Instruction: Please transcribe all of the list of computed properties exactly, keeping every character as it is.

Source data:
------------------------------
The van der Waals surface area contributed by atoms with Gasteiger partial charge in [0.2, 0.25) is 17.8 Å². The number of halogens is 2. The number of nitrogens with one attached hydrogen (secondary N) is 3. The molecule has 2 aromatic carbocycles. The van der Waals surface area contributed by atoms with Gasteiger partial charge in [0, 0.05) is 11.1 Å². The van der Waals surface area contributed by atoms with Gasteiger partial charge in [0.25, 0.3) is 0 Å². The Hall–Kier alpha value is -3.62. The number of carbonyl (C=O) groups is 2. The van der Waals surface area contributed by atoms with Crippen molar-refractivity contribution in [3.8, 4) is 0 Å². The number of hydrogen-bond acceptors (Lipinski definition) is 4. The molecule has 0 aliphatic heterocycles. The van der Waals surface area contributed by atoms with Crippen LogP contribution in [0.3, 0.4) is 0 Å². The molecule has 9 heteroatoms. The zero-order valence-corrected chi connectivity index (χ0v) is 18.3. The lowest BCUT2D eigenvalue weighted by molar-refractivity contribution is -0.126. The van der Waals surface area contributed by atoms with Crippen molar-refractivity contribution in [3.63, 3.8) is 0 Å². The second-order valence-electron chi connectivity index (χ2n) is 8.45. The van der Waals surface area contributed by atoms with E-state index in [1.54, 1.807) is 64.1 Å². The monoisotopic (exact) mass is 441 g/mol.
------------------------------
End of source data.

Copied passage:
The van der Waals surface area contributed by atoms with Gasteiger partial charge in [0.2, 0.25) is 17.8 Å². The number of halogens is 2. The number of nitrogens with one attached hydrogen (secondary N) is 3. The molecule has 2 aromatic carbocycles. The van der Waals surface area contributed by atoms with Gasteiger partial charge in [0, 0.05) is 11.1 Å². The van der Waals surface area contributed by atoms with Gasteiger partial charge in [0.25, 0.3) is 0 Å². The Hall–Kier alpha value is -3.62. The number of carbonyl (C=O) groups is 2. The van der Waals surface area contributed by atoms with Crippen molar-refractivity contribution in [3.8, 4) is 0 Å². The number of hydrogen-bond acceptors (Lipinski definition) is 4. The molecule has 0 aliphatic heterocycles. The van der Waals surface area contributed by atoms with Crippen LogP contribution in [0.3, 0.4) is 0 Å². The molecule has 9 heteroatoms. The zero-order valence-corrected chi connectivity index (χ0v) is 18.3. The lowest BCUT2D eigenvalue weighted by molar-refractivity contribution is -0.126. The van der Waals surface area contributed by atoms with Crippen molar-refractivity contribution in [3.63, 3.8) is 0 Å². The second-order valence-electron chi connectivity index (χ2n) is 8.45. The van der Waals surface area contributed by atoms with E-state index in [1.54, 1.807) is 64.1 Å². The monoisotopic (exact) mass is 441 g/mol.